What The Kill Team goes on to do is utterly unnerving: it draws connections between the poised interviewee and the soldier in country, between one young man's different times and places, his stories and his circumstances.
Above: Photo of Adam Winfield at Fort Lewis, August 2011 (Photographer: Dan Krauss)
"what if im not the hero
what if im the bad guy."
-- Tattoo on Justin Stoner's back
"Somebody told me the way to look at is, you're not a murderer, you're a convicted murderer." Spc. Jeremy Morlock wears his dress uniform for his interview in The Kill Team. Like the other young men who speak with filmmaker Dan Krauss, he appears thoughtful and composed, prepared for the questions about the Maywand District murders, committed by US soldiers in 2010. Morlock was sentenced to 24 years for his participation in the premeditated killings of three Afghan civilians.
Morlock looks less poised in the now notorious photos the team took in Maywand, photos that, when they were made public, helped to create a frightening portrait of the "Kill Team." The contrast between the young man apparently recalling what happened and the disturbingly delighted killer who embodies what happened is surely unnerving. What the film goes on to do, however, is even more unnerving, as it draws connections between these two figures, between their times and places, their stories and their circumstances.
"We've been training to do one thing all this time, counter-guerilla stuff, being a warrior and going kicking ass," says Morlock while you look at footage taken in country, a handheld frame showing curious villagers and endless dirt. "And we get there and we're forced to go help them and build a well, a school, whatever. To do any offensive operation, you need a top fucking signature from whoever, a big dog general or President Karzai himself." Such frustration pervades the team, apparently, as it's echoed by Spc. Justin Stoner: "You can't shoot somebody because of this reason, you can't do that because of that reason. They blow you up and you see them driving away." His interview takes another form, as he wears a striped shirt, framed carefully by shadows. "It was nothing like what everybody hyped it to be, and probably that's why, you know, things happened."
You know. Stoner's address to his interviewer reminds you, if you need reminding, that he's performing for someone else, that his memories have a context. Stoner, as it happens, is one of a couple of whistleblowers in the case that led to Morlock's court martial (and sentence to 24 years in prison); Stoner reported that his fellows were smoking hash in his bunk, worried, he says here, for his own career. "Who they gonna blame?" he asks by way of explanation. "The private."
Such a sense of powerlessness structures all the testimony here. (Staff Sergeant Calvin Gibbs, identified by all as the "ringleader" and sentenced to life in prison, appears only in photos that obscure his face or focus on the line of skulls tattooed on his calf). Stoner, in fact, didn't notify superiors about the murders, but Spc. Adam Winfield did. It's his account, along with those of his parents Emma and Chris, that drives Krauss' film, that complicates its narrative and casts doubt on pretty much everything anyone says.
At first, Winfield articulates a particular dilemma that he knew when he was in Afghanistan: he knew what they were doing was wrong—he even wrote home about it in Facebook messages—but that he was afraid, owing to the army's tendency "to handle things in house, it would have been my word against 30 other guys." He tells a psych evaluator of his nightmares, his suicidal thoughts, his remorse (these sessions are filmed in especially discomforting close-ups, over shoulders, as if both men are on a movie set.) When Winfield describes how he came to go along, even if out of fear, the film turns to another form of representation. Gibbs spoke to him after a killing in which he participated, Winfield remembers. "He said, 'Hey, come take a picture with me.' He told me I was a made man, that I didn't have anything to worry about him from now on." And then you see that photo of Gibbs, Morlock, and Winfield with a body. The question can't be answered: is this evidence of complicity or coercion, culpability or victimization?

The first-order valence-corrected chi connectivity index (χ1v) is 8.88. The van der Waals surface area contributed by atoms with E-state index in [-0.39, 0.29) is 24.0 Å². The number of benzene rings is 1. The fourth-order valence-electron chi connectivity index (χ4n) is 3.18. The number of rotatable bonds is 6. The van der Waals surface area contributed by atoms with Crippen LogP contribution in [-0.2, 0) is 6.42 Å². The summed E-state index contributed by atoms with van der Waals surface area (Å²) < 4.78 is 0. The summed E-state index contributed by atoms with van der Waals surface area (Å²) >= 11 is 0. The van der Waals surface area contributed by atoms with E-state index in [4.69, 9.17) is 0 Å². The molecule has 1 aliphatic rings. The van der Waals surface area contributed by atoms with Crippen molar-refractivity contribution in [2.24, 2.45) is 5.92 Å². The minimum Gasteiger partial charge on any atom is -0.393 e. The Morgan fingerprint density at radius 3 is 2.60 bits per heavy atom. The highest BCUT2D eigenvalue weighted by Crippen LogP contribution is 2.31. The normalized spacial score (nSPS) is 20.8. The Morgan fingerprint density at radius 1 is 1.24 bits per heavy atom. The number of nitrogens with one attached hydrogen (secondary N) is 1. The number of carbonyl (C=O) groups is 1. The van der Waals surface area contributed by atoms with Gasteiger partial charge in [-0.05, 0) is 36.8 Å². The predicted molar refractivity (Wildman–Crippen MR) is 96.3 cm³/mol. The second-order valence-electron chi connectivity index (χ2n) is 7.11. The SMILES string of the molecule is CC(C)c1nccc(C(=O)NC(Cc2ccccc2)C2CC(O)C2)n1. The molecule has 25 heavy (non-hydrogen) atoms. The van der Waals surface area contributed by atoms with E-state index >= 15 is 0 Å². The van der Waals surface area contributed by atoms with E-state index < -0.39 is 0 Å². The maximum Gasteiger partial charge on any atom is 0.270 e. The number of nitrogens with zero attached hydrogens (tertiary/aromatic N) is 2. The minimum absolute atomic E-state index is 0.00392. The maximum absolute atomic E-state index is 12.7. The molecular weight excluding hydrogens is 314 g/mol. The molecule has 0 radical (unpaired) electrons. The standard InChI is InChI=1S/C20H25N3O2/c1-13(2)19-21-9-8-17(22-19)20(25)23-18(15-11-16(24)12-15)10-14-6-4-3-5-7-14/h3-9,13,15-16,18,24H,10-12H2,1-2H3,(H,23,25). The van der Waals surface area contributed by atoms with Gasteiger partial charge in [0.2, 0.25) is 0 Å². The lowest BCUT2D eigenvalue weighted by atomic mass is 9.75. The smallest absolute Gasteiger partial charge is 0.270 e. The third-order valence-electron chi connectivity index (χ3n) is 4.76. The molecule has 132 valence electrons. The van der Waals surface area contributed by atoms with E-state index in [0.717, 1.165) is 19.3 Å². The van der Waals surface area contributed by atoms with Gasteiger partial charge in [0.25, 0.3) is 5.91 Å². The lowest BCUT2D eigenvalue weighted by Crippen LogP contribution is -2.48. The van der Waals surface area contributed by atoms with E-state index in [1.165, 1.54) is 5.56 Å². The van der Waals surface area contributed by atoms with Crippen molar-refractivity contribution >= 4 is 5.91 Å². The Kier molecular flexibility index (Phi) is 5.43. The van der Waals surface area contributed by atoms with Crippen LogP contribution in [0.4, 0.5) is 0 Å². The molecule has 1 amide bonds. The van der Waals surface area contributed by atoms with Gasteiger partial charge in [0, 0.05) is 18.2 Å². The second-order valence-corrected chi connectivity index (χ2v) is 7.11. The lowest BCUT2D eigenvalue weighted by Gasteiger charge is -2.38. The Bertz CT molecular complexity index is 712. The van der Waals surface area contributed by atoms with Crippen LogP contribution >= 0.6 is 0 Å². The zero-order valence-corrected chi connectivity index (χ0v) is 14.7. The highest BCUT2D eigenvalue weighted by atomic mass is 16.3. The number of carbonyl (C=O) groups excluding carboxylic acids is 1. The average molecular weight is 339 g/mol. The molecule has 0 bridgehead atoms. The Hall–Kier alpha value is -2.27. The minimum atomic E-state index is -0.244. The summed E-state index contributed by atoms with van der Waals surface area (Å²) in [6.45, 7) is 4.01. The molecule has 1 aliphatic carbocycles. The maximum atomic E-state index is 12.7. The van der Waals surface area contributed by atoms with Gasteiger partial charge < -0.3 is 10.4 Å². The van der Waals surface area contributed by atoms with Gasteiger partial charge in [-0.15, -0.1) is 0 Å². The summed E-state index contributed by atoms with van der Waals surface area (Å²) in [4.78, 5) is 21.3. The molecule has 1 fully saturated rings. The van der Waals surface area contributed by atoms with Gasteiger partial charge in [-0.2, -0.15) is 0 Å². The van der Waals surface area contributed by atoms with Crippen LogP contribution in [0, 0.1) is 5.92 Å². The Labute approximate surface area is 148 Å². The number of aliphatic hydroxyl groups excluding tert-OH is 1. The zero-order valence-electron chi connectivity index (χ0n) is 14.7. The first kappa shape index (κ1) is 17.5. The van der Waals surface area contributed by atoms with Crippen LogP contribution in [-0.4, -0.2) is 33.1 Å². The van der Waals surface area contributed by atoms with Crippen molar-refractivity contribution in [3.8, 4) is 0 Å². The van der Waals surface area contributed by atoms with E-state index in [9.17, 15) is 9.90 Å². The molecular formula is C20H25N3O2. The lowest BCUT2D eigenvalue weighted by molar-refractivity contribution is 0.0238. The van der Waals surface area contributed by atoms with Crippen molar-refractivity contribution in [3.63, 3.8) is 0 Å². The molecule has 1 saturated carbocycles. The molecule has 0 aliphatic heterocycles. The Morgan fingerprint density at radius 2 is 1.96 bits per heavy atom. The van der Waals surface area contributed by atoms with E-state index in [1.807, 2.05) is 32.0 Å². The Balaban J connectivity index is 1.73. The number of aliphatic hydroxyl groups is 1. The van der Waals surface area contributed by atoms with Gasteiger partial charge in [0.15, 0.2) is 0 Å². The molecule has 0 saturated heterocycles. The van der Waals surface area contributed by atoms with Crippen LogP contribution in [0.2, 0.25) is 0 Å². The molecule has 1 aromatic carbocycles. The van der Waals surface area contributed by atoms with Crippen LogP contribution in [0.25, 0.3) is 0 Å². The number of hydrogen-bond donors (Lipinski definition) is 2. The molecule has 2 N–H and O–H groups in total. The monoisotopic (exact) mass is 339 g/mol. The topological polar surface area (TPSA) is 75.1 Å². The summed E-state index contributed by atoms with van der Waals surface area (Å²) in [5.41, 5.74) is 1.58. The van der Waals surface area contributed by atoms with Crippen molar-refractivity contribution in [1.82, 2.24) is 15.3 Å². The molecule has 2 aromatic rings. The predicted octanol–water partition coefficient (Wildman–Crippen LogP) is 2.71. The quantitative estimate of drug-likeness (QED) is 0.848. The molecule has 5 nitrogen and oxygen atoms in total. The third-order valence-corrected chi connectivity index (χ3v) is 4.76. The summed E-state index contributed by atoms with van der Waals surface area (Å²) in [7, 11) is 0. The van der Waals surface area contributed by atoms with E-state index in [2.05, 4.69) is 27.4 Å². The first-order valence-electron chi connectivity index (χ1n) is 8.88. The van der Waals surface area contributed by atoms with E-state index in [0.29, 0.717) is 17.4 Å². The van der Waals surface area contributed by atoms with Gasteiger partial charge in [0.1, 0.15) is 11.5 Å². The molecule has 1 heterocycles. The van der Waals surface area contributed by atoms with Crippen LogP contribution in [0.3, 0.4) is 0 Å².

Eric Montalvo, Winfield's defense attorney back at Joint Base Lewis in Washington State, spells out that dilemma as Winfield faces his own court martial. What will an outsider see, he asks. How can what's in Winfield's "brain" at any given moment matter for a jury of accusers (as he terms the court martial). How might that information be turned into story, and whom does it serve, when? "There's an unarmed civilian and he's dead. Why is that?" asks Montalvo. "We've got to walk a fairly close line on the moral piece on this because he's not totally clean-gloved."
Even as Montalvo aptly draws attention to the people who are dead, to the consequences of the soldiers' decisions, the film also points to a wider framework. Morlock and Stoner speak a recognizable truth, that they are young men trained to kill people. ("Your job is to kill everything that gets in your way. Well then, why the hell are you pissed off when we do it?") His blunt self-identification, however much it may be a rationalization after the fact, rhymes with the gruesome photos the team took, posing with corpses, GI-Joe goofy in their sunglasses and helmets. The Kill Team—however it might be reframed after its exposure, however atypical it may be—is a product, not only of military training and a lifetime of violent media images, encouraging boys to become particular kinds of men, men who kill people. "I was pissed of at everything," says Winfield. "I was pissed at the whole situation. What's the point of all this?" By the end of The Kill Team, you might be thinking this is only the first question to ask.